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Cod Liver Oil Reduces Risk for Type 1 Diabetes

Dec 19, 2006

Taking cod liver oil early in life appears to reduce the chances that children will develop insulin-dependent (“type 1”) diabetes, by 26%, researchers report. The protection may possibly come from the anti-inflammatory effects of long-chain n-3 fatty acids found in cod liver oil.
"In Norway, cod liver oil is an important source of dietary vitamin D and the long-chain n-3 fatty acids eicosapentaenoic acid (EPA) and docosahexaenoic acid (DHA)," according to Dr. Lars C. Stene, of the Norwegian Institute of Public Health, in Oslo, and colleagues. All these nutrients "have biological properties of potential relevance for the prevention of type 1 diabetes.".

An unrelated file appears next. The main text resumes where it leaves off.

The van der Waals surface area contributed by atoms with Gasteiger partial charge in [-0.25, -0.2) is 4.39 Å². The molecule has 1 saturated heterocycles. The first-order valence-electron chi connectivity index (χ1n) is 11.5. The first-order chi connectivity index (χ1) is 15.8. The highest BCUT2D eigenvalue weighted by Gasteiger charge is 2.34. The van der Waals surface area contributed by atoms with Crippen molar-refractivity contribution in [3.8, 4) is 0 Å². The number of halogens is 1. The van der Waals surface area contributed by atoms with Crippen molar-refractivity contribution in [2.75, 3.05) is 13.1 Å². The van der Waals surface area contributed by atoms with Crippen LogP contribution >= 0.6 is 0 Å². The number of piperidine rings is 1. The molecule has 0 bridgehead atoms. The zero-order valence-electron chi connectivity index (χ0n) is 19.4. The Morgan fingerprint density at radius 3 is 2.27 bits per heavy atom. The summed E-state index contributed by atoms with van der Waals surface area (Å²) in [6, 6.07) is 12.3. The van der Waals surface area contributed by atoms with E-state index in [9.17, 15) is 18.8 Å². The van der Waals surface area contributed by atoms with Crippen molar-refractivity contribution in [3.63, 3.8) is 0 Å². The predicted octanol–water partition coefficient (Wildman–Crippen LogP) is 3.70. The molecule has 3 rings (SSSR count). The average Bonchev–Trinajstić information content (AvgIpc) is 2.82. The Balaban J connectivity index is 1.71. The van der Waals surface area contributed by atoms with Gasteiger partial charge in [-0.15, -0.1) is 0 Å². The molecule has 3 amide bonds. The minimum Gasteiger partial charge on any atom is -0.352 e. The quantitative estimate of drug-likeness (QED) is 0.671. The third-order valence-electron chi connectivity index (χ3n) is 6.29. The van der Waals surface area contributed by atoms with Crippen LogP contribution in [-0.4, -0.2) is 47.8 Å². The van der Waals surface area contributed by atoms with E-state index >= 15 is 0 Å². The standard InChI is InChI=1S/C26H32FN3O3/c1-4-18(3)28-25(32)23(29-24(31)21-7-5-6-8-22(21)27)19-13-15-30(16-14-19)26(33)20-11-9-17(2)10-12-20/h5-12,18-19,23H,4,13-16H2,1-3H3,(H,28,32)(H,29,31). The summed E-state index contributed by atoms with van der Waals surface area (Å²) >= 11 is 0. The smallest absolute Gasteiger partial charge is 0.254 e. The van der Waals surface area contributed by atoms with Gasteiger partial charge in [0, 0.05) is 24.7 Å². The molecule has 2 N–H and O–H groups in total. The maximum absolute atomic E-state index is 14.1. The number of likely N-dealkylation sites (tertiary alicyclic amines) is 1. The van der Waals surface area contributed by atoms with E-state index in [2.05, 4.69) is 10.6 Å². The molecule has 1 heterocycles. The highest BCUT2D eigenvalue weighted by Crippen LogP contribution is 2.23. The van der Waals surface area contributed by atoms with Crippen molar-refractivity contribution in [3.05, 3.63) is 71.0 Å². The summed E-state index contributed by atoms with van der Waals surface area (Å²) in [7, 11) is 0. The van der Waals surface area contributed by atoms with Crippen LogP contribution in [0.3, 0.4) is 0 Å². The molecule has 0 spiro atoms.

The researchers looked to see if intake of dietary cod liver oil by mothers or by children during their first year of life was tied to a lower risk of type 1 diabetes among children.

The nationwide study in Norway included 545 cases of childhood-onset type 1 diabetes and 1668 control subjects. Families completed questionnaires on the use of cod liver oil, other vitamin D supplements, and other factors.


The team found that the use of cod liver oil in the first year of life reduced the risk of diabetes by 26 percent.

No such effect was found with the use of other vitamin D supplements life or with maternal intake of cod liver oil or other vitamin D supplements during pregnancy. These results point to the fatty acids EPA and DHA as the beneficial components. "These fatty acids may influence gene expression, have anti-inflammatory effects, and have been shown to be relevant in the prevention and treatment of several chronic diseases," Stene and colleagues write.

They hope to repeat the findings in children at genetically high-risk for type 1 diabetes. If so, "cod liver oil or individual fatty acids such as DHA may be candidates for preventive intervention trials," they conclude.

Nov 2006, American Journal of Clinical Nutrition.